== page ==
Russian newspaper editor dies from head injuries
|Publisher||Committee to Protect Journalists|
|Publication Date||29 June 2009|
|Cite as||Committee to Protect Journalists, Russian newspaper editor dies from head injuries, 29 June 2009, available at: http://www.refworld.org/docid/4a840bde24.html [accessed 3 December 2016]|
|Disclaimer||This is not a UNHCR publication. UNHCR is not responsible for, nor does it necessarily endorse, its content. Any views expressed are solely those of the author or publisher and do not necessarily reflect those of UNHCR, the United Nations or its Member States.|
New York, June 29, 2009 – The Committee to Protect Journalists calls for an independent investigation into the death of Vyacheslav Yaroshenko, editor-in-chief of the Rostov-on-Don newspaper Korruptsiya i Prestupnost, who succumbed today to head injuries suffered in an April attack, according to press reports.
Yaroshenko was found unconscious with a head wound in the entrance of his apartment building early on the morning of April 30. He was hospitalized with skull and brain trauma, underwent surgery, and spent five days in a coma, his deputy, Sergei Sleptsov, told CPJ at the time.
Sleptsov told Russian news outlets today that Yaroshenko's condition had taken a turn for the worse in the past few days; doctors operated again today, but the editor did not survive. Sleptsov told press outlets that Rostov police did not investigate what happened to Yaroshenko in April, but said they had immediately ruled out criminality.
Sleptsov said he believes Yaroshenko was attacked in retaliation for his newspaper's work. Korruptsiya i Prestupnost, an independent paper whose title translates as "Corruption and Crime," has reported on corruption allegations involving Rostov law enforcement agencies. "I don't have even the smallest doubt," Sleptsov told the opposition news Web site Kasparov. "Our newspaper was published on eight pages; seven of them were allotted to corruption in the law enforcement structures."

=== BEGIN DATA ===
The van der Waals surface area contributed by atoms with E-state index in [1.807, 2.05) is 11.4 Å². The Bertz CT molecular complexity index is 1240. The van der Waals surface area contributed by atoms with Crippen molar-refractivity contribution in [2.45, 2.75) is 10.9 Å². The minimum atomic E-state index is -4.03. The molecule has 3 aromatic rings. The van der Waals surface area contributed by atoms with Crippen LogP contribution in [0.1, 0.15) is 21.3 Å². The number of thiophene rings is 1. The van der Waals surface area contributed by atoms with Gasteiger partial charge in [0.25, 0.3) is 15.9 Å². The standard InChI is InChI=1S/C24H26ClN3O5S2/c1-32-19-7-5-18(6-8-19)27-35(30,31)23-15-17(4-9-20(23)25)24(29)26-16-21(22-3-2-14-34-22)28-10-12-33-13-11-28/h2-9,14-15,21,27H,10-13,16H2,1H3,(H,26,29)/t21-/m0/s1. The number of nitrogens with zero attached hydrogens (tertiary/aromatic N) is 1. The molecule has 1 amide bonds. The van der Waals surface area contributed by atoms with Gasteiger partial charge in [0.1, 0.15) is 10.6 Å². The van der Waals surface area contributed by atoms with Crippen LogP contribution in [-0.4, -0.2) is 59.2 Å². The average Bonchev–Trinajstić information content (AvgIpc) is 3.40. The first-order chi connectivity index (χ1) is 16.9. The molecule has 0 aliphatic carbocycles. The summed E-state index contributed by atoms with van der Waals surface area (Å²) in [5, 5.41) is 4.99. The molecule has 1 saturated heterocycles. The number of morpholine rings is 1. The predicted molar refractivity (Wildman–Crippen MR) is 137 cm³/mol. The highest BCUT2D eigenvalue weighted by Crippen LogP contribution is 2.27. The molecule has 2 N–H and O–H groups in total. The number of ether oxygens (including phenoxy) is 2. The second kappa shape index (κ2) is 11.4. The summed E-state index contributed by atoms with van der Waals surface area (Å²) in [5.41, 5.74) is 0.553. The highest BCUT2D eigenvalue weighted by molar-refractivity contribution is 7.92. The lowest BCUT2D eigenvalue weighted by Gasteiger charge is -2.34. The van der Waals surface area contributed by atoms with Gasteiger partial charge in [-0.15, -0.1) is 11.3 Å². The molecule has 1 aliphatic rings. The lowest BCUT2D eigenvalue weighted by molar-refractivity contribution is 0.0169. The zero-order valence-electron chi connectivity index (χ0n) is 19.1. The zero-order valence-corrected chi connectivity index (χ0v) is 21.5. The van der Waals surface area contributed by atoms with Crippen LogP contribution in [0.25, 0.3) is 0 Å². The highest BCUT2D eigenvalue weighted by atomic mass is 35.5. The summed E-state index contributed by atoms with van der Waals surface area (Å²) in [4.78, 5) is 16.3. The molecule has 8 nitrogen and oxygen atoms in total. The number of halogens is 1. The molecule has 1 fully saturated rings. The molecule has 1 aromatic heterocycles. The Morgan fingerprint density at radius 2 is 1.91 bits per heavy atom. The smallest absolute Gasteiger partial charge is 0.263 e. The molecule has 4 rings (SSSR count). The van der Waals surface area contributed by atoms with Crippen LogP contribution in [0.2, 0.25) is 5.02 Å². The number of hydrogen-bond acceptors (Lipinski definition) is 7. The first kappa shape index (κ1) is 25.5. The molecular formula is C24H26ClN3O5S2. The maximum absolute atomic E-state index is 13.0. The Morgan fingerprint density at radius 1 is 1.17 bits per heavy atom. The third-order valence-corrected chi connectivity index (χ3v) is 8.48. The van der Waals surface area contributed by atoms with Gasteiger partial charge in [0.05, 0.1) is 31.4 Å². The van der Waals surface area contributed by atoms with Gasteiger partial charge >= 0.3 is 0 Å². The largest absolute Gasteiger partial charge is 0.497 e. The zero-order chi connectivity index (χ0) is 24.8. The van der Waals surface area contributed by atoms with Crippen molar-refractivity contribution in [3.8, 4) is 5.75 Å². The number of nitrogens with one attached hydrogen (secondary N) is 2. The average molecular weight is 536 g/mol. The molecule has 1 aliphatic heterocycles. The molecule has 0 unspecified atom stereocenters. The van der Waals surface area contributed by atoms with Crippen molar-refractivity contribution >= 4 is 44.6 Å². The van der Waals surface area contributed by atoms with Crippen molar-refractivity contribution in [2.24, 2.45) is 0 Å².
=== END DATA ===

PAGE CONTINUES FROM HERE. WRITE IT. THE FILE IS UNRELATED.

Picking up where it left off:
"We send our heartfelt condolences to Vyacheslav Yaroshenko's family, friends, and colleagues," CPJ Europe and Central Asia program coordinator Nina Ognianova said. "We call on Russian federal authorities to open an independent, thorough, and transparent investigation into the circumstances of the editor's death. The possibility that Yaroshenko may have been targeted because of his newspaper's coverage of alleged corruption in Rostov law enforcement agencies calls for the assignment of outside, independent investigators to this case."
Rostov law enforcement officials have given conflicting accounts of what happened to Yaroshenko in April. Immediately after Yaroshenko was hospitalized, Rostov police said he was injured in a fistfight on a local street, Grigory Bochkaryov, a local correspondent for the Russian service of Radio Free Europe/Radio Liberty, told CPJ. Bochkaryov said police later said that Yaroshenko had injured himself by falling down the stairs in the entrance of his apartment building.
In the weeks before the incident, Korruptsiya i Prestupnost had published a number of articles on alleged corruption in the Rostov regional government, police, and the prosecutor's office. Sleptsov confirmed today that the paper is carrying out its own investigation into the editor's death.
Russia is the third deadliest country in the world for journalists and the ninth worst in solving reporters' killings, according to CPJ research. In a June 25 letter, CPJ urged U.S. President Barack Obama to address the pressing issue of impunity in violent crimes against the press when he meets with Russian President Dmitry Medvedev in Moscow next week.
June 29, 2009 4:11 PM ET